Pelosi has tried to play down the criticism and secure her position by suggesting she might not remain speaker for long. "I see myself as a transitional figure," she told The Los Angeles Times last month. This statement is truer than she may realize. The Democratic vanguard is made up of politicians who are less cautious, more socially and culturally liberal, and more critical of business and of democratic capitalism in general than are Pelosi, Hoyer, and Clyburn.
Today's party is more confident in and assertive of its left orientation than the one Pelosi joined decades ago. Only 13 percent of Democrats say they are conservative, according to Gallup. According to Elaine Kamarck of the Brookings Institution, 44 percent of Democratic House candidates this year self-identified as progressive, a high, even though more "establishment" Democrats won primaries than progressives. Barring divine intervention, the next Democratic caucus will include two members of the Democratic Socialists of America: Ocasio-Cortez and Rashida Tlaib of Michigan. A record number of Democratic candidates in 2018 are women repelled by President Trump, his rhetoric and attitudes, and the social conservatism he represents. "Well-educated whites, especially white women, are pushing the party decisively leftward," writes Thomas B. Edsall of The New York Times.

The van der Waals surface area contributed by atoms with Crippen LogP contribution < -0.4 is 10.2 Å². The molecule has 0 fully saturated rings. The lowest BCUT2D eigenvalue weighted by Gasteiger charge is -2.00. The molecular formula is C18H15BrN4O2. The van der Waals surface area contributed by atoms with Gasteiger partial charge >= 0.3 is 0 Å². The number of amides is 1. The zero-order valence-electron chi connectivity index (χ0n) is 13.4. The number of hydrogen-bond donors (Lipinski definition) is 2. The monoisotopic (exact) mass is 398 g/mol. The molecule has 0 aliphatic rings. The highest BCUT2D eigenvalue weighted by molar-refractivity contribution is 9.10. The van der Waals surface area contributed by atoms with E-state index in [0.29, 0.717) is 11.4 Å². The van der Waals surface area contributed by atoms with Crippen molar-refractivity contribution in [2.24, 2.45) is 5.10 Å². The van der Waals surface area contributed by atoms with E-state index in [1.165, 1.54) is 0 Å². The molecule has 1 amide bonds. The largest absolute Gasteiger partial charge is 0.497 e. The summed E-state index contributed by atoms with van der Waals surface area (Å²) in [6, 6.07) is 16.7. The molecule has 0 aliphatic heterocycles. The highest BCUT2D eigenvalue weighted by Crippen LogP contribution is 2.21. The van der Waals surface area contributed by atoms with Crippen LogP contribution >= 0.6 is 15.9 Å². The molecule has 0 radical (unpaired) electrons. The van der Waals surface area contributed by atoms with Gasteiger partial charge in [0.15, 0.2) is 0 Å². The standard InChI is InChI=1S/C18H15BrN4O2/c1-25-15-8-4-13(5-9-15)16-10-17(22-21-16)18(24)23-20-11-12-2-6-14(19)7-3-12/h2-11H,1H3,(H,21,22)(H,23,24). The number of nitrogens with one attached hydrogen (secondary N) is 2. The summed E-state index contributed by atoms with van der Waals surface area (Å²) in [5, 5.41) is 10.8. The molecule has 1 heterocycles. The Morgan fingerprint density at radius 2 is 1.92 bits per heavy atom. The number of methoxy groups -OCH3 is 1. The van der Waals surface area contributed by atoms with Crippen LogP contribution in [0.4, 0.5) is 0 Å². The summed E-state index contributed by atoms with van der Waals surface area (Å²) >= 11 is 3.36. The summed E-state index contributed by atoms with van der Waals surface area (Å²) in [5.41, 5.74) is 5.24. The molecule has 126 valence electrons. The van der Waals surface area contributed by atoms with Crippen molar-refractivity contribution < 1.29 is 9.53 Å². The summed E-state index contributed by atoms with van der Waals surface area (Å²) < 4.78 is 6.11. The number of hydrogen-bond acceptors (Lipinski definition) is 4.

There is a striking mismatch between the left-wing energy of the Democratic base and the agenda to which Pelosi has committed her party. Infrastructure, prescription drugs, universal background checks for firearms, tax increases on corporations and high earners, a civil-rights bill that expands anti-discrimination law to include gays and lesbians and transgender people, legalization of unauthorized immigrants brought to the country as children, and lobbying reform comprise a serious agenda likely to be passed out of the House.